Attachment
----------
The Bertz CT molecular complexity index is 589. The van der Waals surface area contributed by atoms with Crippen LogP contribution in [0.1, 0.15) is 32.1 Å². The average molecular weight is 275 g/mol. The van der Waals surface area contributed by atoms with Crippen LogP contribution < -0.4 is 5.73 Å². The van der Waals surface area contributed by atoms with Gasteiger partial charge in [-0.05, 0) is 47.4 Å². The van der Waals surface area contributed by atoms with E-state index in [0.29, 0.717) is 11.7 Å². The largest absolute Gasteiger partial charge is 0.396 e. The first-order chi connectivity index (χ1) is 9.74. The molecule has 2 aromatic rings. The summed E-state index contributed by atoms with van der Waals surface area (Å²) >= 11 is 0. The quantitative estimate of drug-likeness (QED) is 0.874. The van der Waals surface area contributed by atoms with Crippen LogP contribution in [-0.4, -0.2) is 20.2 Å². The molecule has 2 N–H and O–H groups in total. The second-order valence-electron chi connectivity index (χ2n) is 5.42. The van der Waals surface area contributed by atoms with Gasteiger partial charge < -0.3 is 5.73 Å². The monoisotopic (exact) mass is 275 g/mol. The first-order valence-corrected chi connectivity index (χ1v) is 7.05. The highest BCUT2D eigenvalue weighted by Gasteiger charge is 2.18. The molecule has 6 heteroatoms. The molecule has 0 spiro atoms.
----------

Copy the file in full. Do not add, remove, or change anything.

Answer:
The Bertz CT molecular complexity index is 589. The van der Waals surface area contributed by atoms with Crippen LogP contribution in [0.1, 0.15) is 32.1 Å². The average molecular weight is 275 g/mol. The van der Waals surface area contributed by atoms with Crippen LogP contribution < -0.4 is 5.73 Å². The van der Waals surface area contributed by atoms with Gasteiger partial charge in [-0.05, 0) is 47.4 Å². The van der Waals surface area contributed by atoms with E-state index in [0.29, 0.717) is 11.7 Å². The largest absolute Gasteiger partial charge is 0.396 e. The first-order chi connectivity index (χ1) is 9.74. The molecule has 2 aromatic rings. The summed E-state index contributed by atoms with van der Waals surface area (Å²) >= 11 is 0. The quantitative estimate of drug-likeness (QED) is 0.874. The van der Waals surface area contributed by atoms with Crippen LogP contribution in [-0.4, -0.2) is 20.2 Å². The molecule has 2 N–H and O–H groups in total. The second-order valence-electron chi connectivity index (χ2n) is 5.42. The van der Waals surface area contributed by atoms with Gasteiger partial charge < -0.3 is 5.73 Å². The monoisotopic (exact) mass is 275 g/mol. The first-order valence-corrected chi connectivity index (χ1v) is 7.05. The highest BCUT2D eigenvalue weighted by Gasteiger charge is 2.18. The molecule has 6 heteroatoms. The molecule has 0 spiro atoms.